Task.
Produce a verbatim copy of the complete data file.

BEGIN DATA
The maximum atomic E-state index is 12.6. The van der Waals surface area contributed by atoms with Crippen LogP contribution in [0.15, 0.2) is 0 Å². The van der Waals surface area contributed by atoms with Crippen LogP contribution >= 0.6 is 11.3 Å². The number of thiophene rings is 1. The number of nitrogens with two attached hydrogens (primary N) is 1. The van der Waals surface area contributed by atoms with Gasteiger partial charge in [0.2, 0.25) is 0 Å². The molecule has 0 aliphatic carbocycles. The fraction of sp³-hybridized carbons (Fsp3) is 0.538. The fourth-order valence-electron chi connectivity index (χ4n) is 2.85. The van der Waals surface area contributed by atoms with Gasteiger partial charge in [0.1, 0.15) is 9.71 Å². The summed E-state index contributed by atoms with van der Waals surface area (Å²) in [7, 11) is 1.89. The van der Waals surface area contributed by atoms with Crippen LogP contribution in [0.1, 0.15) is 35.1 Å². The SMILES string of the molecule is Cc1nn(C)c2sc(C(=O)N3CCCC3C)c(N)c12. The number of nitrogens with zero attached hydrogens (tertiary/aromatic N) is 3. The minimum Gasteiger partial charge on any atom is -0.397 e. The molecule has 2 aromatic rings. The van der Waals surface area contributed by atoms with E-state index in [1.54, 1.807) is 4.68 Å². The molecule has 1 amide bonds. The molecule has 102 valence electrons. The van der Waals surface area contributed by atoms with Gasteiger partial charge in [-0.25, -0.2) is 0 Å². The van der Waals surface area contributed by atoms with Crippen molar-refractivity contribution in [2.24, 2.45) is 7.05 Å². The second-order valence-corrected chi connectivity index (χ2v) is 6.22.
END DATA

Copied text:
The maximum atomic E-state index is 12.6. The van der Waals surface area contributed by atoms with Crippen LogP contribution in [0.15, 0.2) is 0 Å². The van der Waals surface area contributed by atoms with Crippen LogP contribution >= 0.6 is 11.3 Å². The number of thiophene rings is 1. The number of nitrogens with two attached hydrogens (primary N) is 1. The van der Waals surface area contributed by atoms with Gasteiger partial charge in [0.2, 0.25) is 0 Å². The molecule has 0 aliphatic carbocycles. The fraction of sp³-hybridized carbons (Fsp3) is 0.538. The fourth-order valence-electron chi connectivity index (χ4n) is 2.85. The van der Waals surface area contributed by atoms with Gasteiger partial charge in [0.1, 0.15) is 9.71 Å². The summed E-state index contributed by atoms with van der Waals surface area (Å²) in [7, 11) is 1.89. The van der Waals surface area contributed by atoms with Crippen LogP contribution in [0.1, 0.15) is 35.1 Å². The SMILES string of the molecule is Cc1nn(C)c2sc(C(=O)N3CCCC3C)c(N)c12. The number of nitrogens with zero attached hydrogens (tertiary/aromatic N) is 3. The minimum Gasteiger partial charge on any atom is -0.397 e. The molecule has 2 aromatic rings. The van der Waals surface area contributed by atoms with E-state index in [1.54, 1.807) is 4.68 Å². The molecule has 1 amide bonds. The molecule has 102 valence electrons. The van der Waals surface area contributed by atoms with Gasteiger partial charge in [-0.25, -0.2) is 0 Å². The van der Waals surface area contributed by atoms with Crippen molar-refractivity contribution in [2.24, 2.45) is 7.05 Å². The second-order valence-corrected chi connectivity index (χ2v) is 6.22.